Austin as a surname is a variation of Augustine or Augustus. The Austin line enters the Spracklin line with the marriage of George E. Spracklin to Grace Belle Austin on 29 March 1903. There have been several Austin coats of arms granted as early as 1660 but many of the lines have died out. This particular Austin line came early to Calvert Co., Maryland. They were planters, that is, owners of plantations and more than likely raised tobacco on the land there. To help them with their plantations, they owned slaves as evidenced by wills. And it is quite possible, that the early Austin’s had close associations with the Quakers of early Maryland. According to the wills, the Austin men remembered their God who blessed them with all that they had. Many of the heraldic symbols in Austin’s’ arms were crosses. The motto: “Trust in God and He will give strength” seems quite appropriate. It is quite probable that the Austin family came from England to New England sometime around 1665. Likewise the Harrisons, Lyles and quite possibly the Marshalls all came to Maryland around the same time. Samuel and Henry Austin, sons of Thomas Austin, came to Calvert Co., Md. Henry Austin was born before 1687 and died in Calvert Co., Md. He had married twice: first, to Elizabeth Lyles, widow of Robert Lyles who had died around 1705. From that marriage he had a son Samuel who was born around 1710. By 1729 Henry married the second time to Jane Harvey, widow. Henry’s will of 1745 reads: “In the name of God amen. I Henry Austin of...

Walter Woodworth

Walter Woodworth came from Kent Co., England, to Scituate, Mass., 1635. Was assigned the third lot on Kent St., which runs along the ocean front, at the corner of Meeting House Lane, and there he built a house. In that year he owned other land, a tract on the First Herring Brook not far below Stockbridge Mill, where afterwards stood the residence of the poet Samuel Woodworth, and another tract on Walnut Tree Hill, just west of the present Greenbush or South Scituate R. R. Station, which was in early times called Walter Woodworth’s Hill, and in 1666 he became a purchaser of sixty acres at Weymouth. In 1640 Walter was assessed nine shillings for the public use, and March 2, 1641, freeman; and in June 4, 1645, he was appointed surveyor of highways in Scituate, and again in 1646 and 1656. His name appears frequently on the town records of Scituate as juror, etc. In 2654 he was a member of the First Church, which ordained Charles Chancy as their minister. Origin of Woodward Name This ancient name of Woodward is derived from the forest keepers, the Woodwards of the Hundred Rolls in the reign of Edward 1st. The Arms used by the Woodward Family of Kent, England Richard Woodward of Woodmarsh and his son William Woodward of Ashford, Kent Co., used the old arms and crest of the family in England. ARMS: ar. a chew. Sa. betw. three grasshoppers Vert. CREST: A demi Woodman couped at the knees. Vested gu, hair dishevelled or in his dexter hand a honeysuckle of the ppr., stalked and leaved Vert. Descendants...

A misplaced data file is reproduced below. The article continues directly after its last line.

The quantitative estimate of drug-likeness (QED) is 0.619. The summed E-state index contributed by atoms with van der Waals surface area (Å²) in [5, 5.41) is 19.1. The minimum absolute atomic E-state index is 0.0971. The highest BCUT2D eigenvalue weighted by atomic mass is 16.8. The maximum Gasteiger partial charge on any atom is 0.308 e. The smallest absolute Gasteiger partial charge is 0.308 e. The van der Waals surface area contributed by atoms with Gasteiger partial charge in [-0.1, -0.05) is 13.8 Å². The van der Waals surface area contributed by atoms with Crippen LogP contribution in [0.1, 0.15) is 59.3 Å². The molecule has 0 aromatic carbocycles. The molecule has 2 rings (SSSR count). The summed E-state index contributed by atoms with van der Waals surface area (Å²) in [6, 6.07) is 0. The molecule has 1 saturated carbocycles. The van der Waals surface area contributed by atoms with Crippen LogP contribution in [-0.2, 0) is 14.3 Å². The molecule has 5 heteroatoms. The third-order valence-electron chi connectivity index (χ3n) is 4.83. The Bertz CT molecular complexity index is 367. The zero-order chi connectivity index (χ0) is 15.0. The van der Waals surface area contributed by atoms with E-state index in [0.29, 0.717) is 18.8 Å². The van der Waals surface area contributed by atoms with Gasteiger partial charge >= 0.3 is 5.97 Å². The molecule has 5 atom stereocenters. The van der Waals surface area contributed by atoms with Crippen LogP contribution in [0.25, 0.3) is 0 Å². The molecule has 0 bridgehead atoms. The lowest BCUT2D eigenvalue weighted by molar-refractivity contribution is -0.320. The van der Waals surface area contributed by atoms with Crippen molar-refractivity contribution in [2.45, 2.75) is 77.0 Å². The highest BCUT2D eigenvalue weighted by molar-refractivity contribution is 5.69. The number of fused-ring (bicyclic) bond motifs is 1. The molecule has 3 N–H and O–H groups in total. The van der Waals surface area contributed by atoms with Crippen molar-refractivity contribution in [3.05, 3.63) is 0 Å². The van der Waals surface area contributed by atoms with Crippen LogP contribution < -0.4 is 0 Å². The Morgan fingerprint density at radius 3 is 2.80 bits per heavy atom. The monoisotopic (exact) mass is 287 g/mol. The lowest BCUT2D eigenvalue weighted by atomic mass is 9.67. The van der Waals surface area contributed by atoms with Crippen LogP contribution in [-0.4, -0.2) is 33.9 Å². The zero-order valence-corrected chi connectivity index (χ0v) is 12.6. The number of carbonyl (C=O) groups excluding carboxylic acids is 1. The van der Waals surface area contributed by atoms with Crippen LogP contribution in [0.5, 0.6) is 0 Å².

Mark Haskell Fourth Generation

MARK4 (Mark,3 Marks2 Mark1), baptized March 16, 1729; d. Aug. 29, 1811; lived at the ferry. He first learned the earthern-ware business at Danvers ; but through dislike of his occupation he removed back to Marblehead, and assumed that of a shoreman. Aug. 29, 17555, he sold to Susannah, widow of Mark Haskell, his father, a house and land, bounded S. W. on the street by the new meeting-house (now Unitarian), 28 feet S. on Strikers land, E. 011 Batchelder’s land, Mark to a stake &c., leaving 22 feet on land of said 13 inches from the south corner of “my house.” Aug. 25, 1755, he bought of the above-said Susannah Haskell, who was administuatrix of the estate of Philip Hubbard, “the late mansion house and land formerly belonging to said Hubbard, bounded S. on the street [Mugford Street] opposite the new meeting-house, N. W. on Phillips, E. on Batchelder, and S. E. on Striker.” Sept. 2,1765, he bought of Mary White, widow (probably of Thomas) one acre of land at the ferry “near Noggs head,” and bounded on the sea. Sept. 8, 1173, he sold to Capt. Jona. Glover, of Marblehead, merchant, one half right of a lien in middle division No. 22, and formerly in possession of Sarah Merritt. Dec. 16, 1179, he sold to William Bean a house near the new meeting-house, formerly the property of George Wilson, bounded on William Hayden, Bartlett, and the road. Feb. 18, 1785, he bought of Nicholas Coombs, executor to the will of Michael Coombs, his father, “a cow’s commonage in the upper division, in the great field.” Also a...